Tom Limoncelli has his own version of The Joel Test – except his one is for sysadmins. I was only vaguely aware of Joel Spolsky’s test and only just read through it and rated my current team, and I’m glad to say we are just about at twelve for twelve. It hasn’t really been on my radar until now as this is the first time I can actually say I’ve been on a development team. Given all the buzz around DevOps, this is quite an exciting phase of my career as we are basically a development team of Systems Engineers, working on automation and all the things sysadmins dream about.
We actually spent a good amount of time planning out our product, developing our ways of working and a few sprints down (yes, we are using Agile) things are generally going pretty smoothly and enjoyably. The team is a handful of geeks with a range of interests not just related to pure sysadminery so it makes for a pretty enjoyable place to be right now.
The only areas I can say we don’t entirely meet Joel’s criteria are:
- Daily Builds. We develop in Python and Ruby and our test suites are pretty quick, so we build on every commit (or push for Git). Instead of having a single monstrous test suite for everything we split things up pretty aggressively and have all the simple tests done in the first stage of the pipeline, and more intensive tests done in later stages so as to enable fast feedback. I’ve written (and talked) about this a few times before.
- We don’t have testers. We do however have a rigorous code review mentality, actually do pairing when writing code (it’s totally worth it) and test each other’s work constantly. I know this doesn’t meet up to Joel’s testing criteria but we’re only a team of five or six right now. Hopefully this will change in future (although we do have a very willing army of beta testers right now).
- Candidates don’t yet write code in interviews, but this is something we definitely intend to change. Sadly the DevOps movement is still young and it is extremely difficult finding people who are both competent sysadmins and coders. Usually they will be one or the other and I have read several times now how it is easier training a developer to be a good sysadmin than vice-versa (and this certainly on face-value would seem to make most sense). If you want to prove me wrong, send me your CV and come in for an interview!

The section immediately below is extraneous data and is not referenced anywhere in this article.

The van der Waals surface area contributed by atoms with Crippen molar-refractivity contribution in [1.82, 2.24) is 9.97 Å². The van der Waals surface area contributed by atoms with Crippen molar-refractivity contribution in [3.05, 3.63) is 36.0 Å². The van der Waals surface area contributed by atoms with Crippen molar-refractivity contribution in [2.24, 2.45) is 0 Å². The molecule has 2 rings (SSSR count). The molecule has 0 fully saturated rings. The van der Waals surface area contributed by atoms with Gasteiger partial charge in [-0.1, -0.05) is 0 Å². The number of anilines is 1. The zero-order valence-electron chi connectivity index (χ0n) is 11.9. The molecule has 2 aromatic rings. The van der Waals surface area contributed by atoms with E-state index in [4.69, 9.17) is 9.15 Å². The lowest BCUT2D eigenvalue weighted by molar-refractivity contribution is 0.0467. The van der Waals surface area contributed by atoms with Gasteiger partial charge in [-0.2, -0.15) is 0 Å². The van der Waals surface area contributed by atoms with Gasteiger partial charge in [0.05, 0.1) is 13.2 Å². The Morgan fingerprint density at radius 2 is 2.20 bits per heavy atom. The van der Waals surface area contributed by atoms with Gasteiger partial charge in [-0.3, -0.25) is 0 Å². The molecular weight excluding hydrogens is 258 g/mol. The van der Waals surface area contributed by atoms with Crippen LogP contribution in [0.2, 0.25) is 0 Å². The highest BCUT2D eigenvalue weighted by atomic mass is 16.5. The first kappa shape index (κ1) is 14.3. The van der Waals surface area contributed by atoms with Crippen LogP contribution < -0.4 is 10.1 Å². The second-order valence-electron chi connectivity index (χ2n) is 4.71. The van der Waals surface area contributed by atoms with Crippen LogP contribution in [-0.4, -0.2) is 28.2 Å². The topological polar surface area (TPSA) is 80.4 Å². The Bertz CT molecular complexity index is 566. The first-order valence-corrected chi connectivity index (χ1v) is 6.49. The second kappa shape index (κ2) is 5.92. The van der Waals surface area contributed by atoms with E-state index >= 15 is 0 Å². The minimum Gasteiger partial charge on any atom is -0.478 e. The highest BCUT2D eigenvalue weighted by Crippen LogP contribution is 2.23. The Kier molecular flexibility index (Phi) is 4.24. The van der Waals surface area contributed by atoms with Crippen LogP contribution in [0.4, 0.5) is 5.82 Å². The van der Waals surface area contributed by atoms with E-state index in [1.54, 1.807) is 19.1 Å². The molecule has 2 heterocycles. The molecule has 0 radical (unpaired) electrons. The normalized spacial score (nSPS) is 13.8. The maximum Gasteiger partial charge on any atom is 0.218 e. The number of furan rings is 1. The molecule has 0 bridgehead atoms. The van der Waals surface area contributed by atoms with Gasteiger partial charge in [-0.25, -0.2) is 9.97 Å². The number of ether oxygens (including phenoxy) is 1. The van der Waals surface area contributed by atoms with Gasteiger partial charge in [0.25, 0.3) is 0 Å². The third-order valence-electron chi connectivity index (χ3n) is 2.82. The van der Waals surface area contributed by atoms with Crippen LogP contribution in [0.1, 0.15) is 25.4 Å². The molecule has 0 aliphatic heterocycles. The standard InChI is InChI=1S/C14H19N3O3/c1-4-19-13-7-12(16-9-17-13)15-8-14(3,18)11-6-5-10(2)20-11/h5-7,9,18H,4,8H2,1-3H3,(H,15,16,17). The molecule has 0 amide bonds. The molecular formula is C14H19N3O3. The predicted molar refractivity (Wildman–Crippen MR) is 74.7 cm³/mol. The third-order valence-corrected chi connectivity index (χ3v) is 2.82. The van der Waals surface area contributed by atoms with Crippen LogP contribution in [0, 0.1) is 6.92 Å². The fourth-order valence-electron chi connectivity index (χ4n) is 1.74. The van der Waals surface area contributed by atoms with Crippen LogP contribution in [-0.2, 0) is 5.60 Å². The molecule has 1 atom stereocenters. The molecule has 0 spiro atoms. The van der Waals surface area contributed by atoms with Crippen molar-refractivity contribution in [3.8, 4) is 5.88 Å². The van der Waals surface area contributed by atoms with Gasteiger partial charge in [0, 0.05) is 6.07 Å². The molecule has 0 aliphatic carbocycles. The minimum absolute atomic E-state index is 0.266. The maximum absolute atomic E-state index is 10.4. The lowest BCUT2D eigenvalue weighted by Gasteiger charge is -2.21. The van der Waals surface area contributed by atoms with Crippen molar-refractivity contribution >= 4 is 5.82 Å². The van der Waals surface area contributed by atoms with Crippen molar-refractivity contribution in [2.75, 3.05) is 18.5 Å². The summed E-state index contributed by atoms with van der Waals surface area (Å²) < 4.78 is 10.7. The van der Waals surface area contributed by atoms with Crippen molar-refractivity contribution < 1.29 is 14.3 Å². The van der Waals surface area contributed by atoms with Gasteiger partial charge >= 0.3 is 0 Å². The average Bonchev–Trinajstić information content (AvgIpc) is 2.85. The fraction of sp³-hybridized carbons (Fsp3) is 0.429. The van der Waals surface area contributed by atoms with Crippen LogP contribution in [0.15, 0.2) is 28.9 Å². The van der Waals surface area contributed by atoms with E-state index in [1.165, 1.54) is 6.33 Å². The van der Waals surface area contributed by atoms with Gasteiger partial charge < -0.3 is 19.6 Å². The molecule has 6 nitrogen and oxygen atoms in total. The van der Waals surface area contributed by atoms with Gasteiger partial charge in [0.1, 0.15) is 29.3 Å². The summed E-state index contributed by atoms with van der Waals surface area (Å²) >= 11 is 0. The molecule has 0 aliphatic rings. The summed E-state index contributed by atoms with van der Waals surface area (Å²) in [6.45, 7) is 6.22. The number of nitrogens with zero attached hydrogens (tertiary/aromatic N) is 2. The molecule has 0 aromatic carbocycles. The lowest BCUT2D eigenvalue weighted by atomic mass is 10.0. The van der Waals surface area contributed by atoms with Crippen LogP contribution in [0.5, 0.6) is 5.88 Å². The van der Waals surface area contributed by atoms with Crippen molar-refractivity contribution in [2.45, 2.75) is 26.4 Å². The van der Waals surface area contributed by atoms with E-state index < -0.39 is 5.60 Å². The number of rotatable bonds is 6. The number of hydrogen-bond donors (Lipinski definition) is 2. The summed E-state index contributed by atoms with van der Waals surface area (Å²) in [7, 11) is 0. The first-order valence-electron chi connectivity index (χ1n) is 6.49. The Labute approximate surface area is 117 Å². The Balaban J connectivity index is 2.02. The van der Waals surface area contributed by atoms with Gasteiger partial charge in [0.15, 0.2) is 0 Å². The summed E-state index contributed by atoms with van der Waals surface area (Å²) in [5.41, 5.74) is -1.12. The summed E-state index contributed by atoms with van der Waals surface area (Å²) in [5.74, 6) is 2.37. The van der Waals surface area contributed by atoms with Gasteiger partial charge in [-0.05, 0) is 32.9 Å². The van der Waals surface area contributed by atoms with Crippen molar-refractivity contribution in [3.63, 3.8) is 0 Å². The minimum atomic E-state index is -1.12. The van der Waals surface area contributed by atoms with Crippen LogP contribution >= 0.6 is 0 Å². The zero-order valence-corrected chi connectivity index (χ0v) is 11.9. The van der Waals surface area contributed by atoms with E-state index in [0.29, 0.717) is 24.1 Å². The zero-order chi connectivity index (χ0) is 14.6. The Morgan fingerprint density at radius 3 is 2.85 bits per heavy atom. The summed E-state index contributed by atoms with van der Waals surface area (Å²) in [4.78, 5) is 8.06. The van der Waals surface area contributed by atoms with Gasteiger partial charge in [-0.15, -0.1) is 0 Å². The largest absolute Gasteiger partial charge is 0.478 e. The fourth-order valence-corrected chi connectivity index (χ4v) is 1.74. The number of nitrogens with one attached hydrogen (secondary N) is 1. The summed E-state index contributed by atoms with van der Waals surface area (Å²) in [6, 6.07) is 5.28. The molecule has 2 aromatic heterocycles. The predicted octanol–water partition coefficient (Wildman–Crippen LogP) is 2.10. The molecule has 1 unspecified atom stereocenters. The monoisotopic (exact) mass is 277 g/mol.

So overall I think we’re doing pretty well. On Tom’s (extremely comprehensive) test I have to say we (or rather, my old team now) don’t fare so well. To be completely fair, we maintain a huge array of services, maintain environments which span development VMs where developers germinate the first seedlings of an idea to the production machines on which they serve millions of users world wide, datacenters not only local and abroad for R&D but in many countries around the world serving our production services. Some of us even manage to fit on-call time into our crazy lives.
We are sometimes at the mercy of development teams pressing to get their products live so I can’t say we have a strangle-hold on all of Tom’s test items – but if we did, what would be the challenge and fun that keeps us coming back day after day? I also see Tom’s test differing significantly from Joel’s. If you score 10 or less on Joel’s test you are in pretty big trouble. Tom’s test has only a handful of such critical items among the 32 questions, so it is much easier to fall into the trap of either thinking you are doomed (and you’re not) or thinking you are fine (and you’re not). Not to say that his test is any less valuable, and of course such things are very useful for applying good DevOps practices to sysadmin teams.
So my advice is, take a look at what you didn’t answer yes to and think about what you can do to get there. I can personally vouch for many of the items being painful to implement when you don’t already have them, but once you have it done you won’t regret it and you won’t look back (unless you maintain your documentation in LaTeX… never again!)